Thousands of people are fired each day for a myriad of issues. It has no bearing on your long-term career prospects, your ability to land a good job, or the skill set that you possess. Don’t beat yourself up or adopt the mind-set of nobody will hire you because you’ve been fired. How you deal with questions about your firing will depend a lot on how you have resolved the issue with yourself.

Promo Interview Questions

Promotional Products Job Interview Questions: CSR Edition

Promo Interview Questions

Most promotional product job interviews are a challenging experience for everyone involved.

The candidate is nervous and on edge. Most candidate’s greatest fear about a job interview is that they’ll be open, honest, their best self will shine through, and they still won’t get the job. To hedge against this, most study up on inauthentic, rehearsed answers that they think the hiring manager will want to hear.

Often the interviewer is less than prepared and would rather be doing something else. The biggest mistake most hiring managers make is taking a candidate’s answer at face value. That’s not to say that they are lying, but talk is cheap.

Canned Responses and A Wasted Hour

Here are 5 very common traditional interview questions that you’ve probably asked or been asked.

  • What are your greatest strengths or weaknesses?
  • What did you enjoy most/least about your last position?
  • Describe the best boss you’ve ever had.
  • Where do you want to be in 5 years?
  • How would your coworkers or supervisor describe you?

9 out of 10 times these questions get you absolutely nowhere. You’ll learn nothing new about your candidate and be no closer to discovering what they would be like as a co-worker. Candidates have prepared and rehearsed these answers to death. The canned answers are designed to make the candidate look great and tell the interviewer what they want to hear. As a result, the interviewer and the candidate part ways knowing very little new, honest information about each other.

How can you be expected to make the very expensive of decision of hiring a new employee with such murky information?

Behavior-Based Interviewing

The solution to this predicament is behavior-based questions. These questions are built on the philosophy that the best predictor of future behavior is past behavior.

Traditional interview question: “How do you handle stress?”

Behavior-based interviewing question: “Tell me about a time you had to perform a task or project under a lot of stress?”

20 Terrific Interview Questions for CSRs

  1. “Describe a time you exceeded the expectations of a client?”
  2. “Sometimes sales reps will drag their feet in taking action on something or be out of the office and unreachable. Tell me about a time you that quick action was needed on something and you took it upon yourself to lead the effort.”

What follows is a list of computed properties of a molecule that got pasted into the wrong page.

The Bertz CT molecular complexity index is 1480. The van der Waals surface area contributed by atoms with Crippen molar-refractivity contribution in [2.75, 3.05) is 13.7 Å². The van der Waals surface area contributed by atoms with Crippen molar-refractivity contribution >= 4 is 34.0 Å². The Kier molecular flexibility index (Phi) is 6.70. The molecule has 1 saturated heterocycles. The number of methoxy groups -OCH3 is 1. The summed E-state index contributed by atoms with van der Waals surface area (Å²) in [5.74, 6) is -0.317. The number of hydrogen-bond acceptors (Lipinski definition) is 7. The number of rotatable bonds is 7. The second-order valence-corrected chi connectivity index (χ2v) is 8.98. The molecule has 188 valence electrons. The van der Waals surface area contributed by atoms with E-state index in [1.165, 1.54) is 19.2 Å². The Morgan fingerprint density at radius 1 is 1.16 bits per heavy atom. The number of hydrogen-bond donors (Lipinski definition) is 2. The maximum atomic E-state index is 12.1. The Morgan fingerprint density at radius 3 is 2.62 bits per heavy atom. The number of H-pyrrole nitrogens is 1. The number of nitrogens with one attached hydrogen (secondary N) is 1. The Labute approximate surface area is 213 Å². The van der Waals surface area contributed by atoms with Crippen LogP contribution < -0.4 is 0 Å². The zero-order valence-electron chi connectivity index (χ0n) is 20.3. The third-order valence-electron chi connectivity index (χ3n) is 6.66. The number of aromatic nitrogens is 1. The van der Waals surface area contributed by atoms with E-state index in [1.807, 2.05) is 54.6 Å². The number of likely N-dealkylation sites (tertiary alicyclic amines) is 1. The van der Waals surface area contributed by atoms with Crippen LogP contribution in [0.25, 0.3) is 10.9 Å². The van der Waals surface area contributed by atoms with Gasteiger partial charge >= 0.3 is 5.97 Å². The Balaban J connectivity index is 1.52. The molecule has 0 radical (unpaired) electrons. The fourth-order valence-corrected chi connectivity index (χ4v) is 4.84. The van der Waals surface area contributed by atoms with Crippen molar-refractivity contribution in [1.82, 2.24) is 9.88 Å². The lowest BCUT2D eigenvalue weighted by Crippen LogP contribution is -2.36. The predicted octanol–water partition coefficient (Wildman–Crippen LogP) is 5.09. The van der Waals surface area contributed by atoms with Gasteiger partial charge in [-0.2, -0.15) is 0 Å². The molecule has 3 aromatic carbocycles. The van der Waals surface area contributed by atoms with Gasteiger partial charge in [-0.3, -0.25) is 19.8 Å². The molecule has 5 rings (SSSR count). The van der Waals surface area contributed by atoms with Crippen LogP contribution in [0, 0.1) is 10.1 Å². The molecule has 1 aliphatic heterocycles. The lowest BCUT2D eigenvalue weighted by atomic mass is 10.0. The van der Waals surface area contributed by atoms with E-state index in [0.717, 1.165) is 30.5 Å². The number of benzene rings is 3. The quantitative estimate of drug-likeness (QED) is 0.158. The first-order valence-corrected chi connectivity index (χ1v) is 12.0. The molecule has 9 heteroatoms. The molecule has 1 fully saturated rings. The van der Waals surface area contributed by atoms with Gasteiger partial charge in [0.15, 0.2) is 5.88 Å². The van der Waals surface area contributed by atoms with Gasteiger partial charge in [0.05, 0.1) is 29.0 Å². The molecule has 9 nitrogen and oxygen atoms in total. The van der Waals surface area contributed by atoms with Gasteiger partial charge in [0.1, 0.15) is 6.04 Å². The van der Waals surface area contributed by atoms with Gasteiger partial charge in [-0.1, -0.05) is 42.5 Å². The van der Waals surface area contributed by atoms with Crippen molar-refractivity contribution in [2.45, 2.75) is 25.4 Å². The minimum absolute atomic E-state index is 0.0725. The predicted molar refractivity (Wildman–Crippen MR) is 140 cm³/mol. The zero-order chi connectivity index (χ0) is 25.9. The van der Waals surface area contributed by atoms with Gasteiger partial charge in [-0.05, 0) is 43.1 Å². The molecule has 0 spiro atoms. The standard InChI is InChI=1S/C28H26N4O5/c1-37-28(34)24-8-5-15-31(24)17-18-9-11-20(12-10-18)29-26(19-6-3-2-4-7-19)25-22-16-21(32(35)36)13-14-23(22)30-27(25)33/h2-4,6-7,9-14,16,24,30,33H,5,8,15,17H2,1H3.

3. “Describe a situation where you had to collect information by asking many people a lot of questions.”
  4. “Give me an example of the kinds of issues you have talked to your sales rep about rather than handling them yourself.”
  5. “Tell me about the most difficult customer with whom you have had to deal?”
  6. “Tell me what tool you would use and how would use it to source 144 US made hot pink widgets priced below $6.00.”
  7. “Describe a time where your patience in gathering information paid off.”
  8. “Tell me about your most challenging sourcing project and how you overcame the obstacles.”
  9. “Tell me about a time when you had too many things to do and you were required to prioritize your tasks?”
  10. “Tell me about a time you needed to get cooperation from a vendor for you to be successful on a task or project.”
  11. “Describe a time when you were able to become personal friends with a customer.”
  12. “Tell me about a time when you caught an error that others had missed.”
  13. “Describe a time you were not able to deliver a product to a client on time.”
  14. “Give me an example of a time you identified a potential problem and resolved the situation before it became serious.”
  15. “Tell me about about the last time you missed a project deadline because you were not well organized.”
  16. “Describe a time you had to make a quick decision with incomplete information.”
  17. “Tell me about a time you had to work with conflicting, delayed, or ambiguous information. What did you do to make the most of the situation?”
  18. “Describe the worst-on-the-job crisis you had solve. How did you manage to maintain your composure?”
  19. “Tell me about a situation in which a customer was so difficult that you just gave up trying (or were unable to satisfy him / her?”
  20. “Describe the most creative work project you’ve ever completed.”

The promotional product job interview experience and results can be greatly improved when hiring firms move from canned interview questions to behavior-based interview questions.  The answers that come from behavior-based questions gives the candidate a chance to truly reveal who they are, what they’ve done in the past, and what they can contribute to the hiring firm.  With this knowledge, hiring firms can make quality decisions that reduce ramp up time and improve retention.